IN THIS ISSUE
- April 2010
- Reproductive and Sexual Health
- January 2010
- Exercise, Sports Science and Medicine, Measuring SIgA in Saliva
- November 2009
- Salivary Biomarkers and Periodontal Disease, Links Between Periodontal Disease and Systemic Health
- August 2009
- Polymorphisms Affecting HPA Activity, Collecting and Handling Saliva for DNA Analysis
- May 2009
- Salivary Alpha-Amylase, Importance of Mouth Location During Saliva Collection
- March 2009
- Salivary Cortisol, Saliva Collection Techniques
- November 2008
- DHEA, CRP, Cortisol, Entry of Substances into Saliva
The Cortisol Awakening Response and Circadian Cortisol Regulation
The cortisol awakening response (CAR) is a surge in cortisol production that occurs in most healthy people shortly after waking in the morning. The CAR has attracted a great deal of attention since its recognition in 1997, and in 2009-2010 alone nearly 300 papers have included some discussion of this physiological response. Dysregulation of cortisol levels has been proposed as a major factor that may be leading to an increased incidence of a broad range of disorders of the brain and body, and much of the research on the CAR has been devoted to its possible use as a biological marker of psychological and physical health status. This research has broadened our knowledge of some aspects of the CAR, but it remains difficult to understand the basic purpose of the CAR and its significance for human health.
In this issue of The Spit Report we present recent overview publications that explore the complex physiological factors that are involved in the regulation of the CAR, as well as the relationship of the CAR to the underlying circadian rhythm of cortisol. In addition, we include a newly-published study that re-examines the relationship between the CAR and health status, which may offer a way to explain the inconsistencies that have been observed to date in the CAR literature. In keeping with the belief that complex biological systems affect multiple analytes, we provide some background reading on melatonin, which is also involved in the body's transition from night to day. Finally, in our practical "Spit Tips" section, we present two valuable articles that offer advice on various strategies for saliva collection and data analysis that may be used to characterise cortisol production, including measurement of awakening levels, the CAR, area under the curve, and diurnal slope.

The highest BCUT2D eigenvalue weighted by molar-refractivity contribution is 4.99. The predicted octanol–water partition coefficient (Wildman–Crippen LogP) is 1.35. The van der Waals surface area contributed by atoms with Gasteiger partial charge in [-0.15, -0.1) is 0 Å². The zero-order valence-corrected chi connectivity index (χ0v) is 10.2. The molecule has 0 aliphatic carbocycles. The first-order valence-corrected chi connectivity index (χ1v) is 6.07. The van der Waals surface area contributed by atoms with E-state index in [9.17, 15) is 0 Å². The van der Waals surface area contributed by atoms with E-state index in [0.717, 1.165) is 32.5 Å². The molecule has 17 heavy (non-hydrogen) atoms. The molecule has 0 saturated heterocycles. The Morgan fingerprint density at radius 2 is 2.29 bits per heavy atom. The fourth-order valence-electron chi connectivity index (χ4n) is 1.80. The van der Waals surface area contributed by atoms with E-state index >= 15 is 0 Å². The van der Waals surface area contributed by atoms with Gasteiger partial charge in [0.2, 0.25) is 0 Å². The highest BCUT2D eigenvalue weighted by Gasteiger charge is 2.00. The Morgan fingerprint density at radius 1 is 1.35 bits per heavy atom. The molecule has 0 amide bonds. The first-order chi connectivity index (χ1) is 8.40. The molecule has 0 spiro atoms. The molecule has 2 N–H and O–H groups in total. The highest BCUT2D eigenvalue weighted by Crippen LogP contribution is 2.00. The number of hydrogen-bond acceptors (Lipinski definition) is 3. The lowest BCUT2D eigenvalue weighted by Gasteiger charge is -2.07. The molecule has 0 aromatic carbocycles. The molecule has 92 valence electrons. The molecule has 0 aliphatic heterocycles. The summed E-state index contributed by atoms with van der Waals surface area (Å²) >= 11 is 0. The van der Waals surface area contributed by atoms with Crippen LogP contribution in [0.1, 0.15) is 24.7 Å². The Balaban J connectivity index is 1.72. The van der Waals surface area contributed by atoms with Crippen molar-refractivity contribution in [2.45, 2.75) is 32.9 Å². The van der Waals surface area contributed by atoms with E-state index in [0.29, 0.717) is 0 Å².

The Cortisol Awakening Response: More than a Measure of HPA Axis Function
Clow, A., Hucklebridge, F., Stalder, T., et al. (2009). Neurosci Biobehav Rev, [epub ahead of print].
Interest in the CAR has been high since it was first described a little more than a decade ago, but many questions remain about the details of its regulation and the nature of its relationship to physical and mental health. In this overview of CAR research the authors discuss a number of interacting physiological influences that may be involved in the initiation and control of this cortisol peak. Where gaps in knowledge exist, they extrapolate and speculate, pointing out topics that will require further investigation.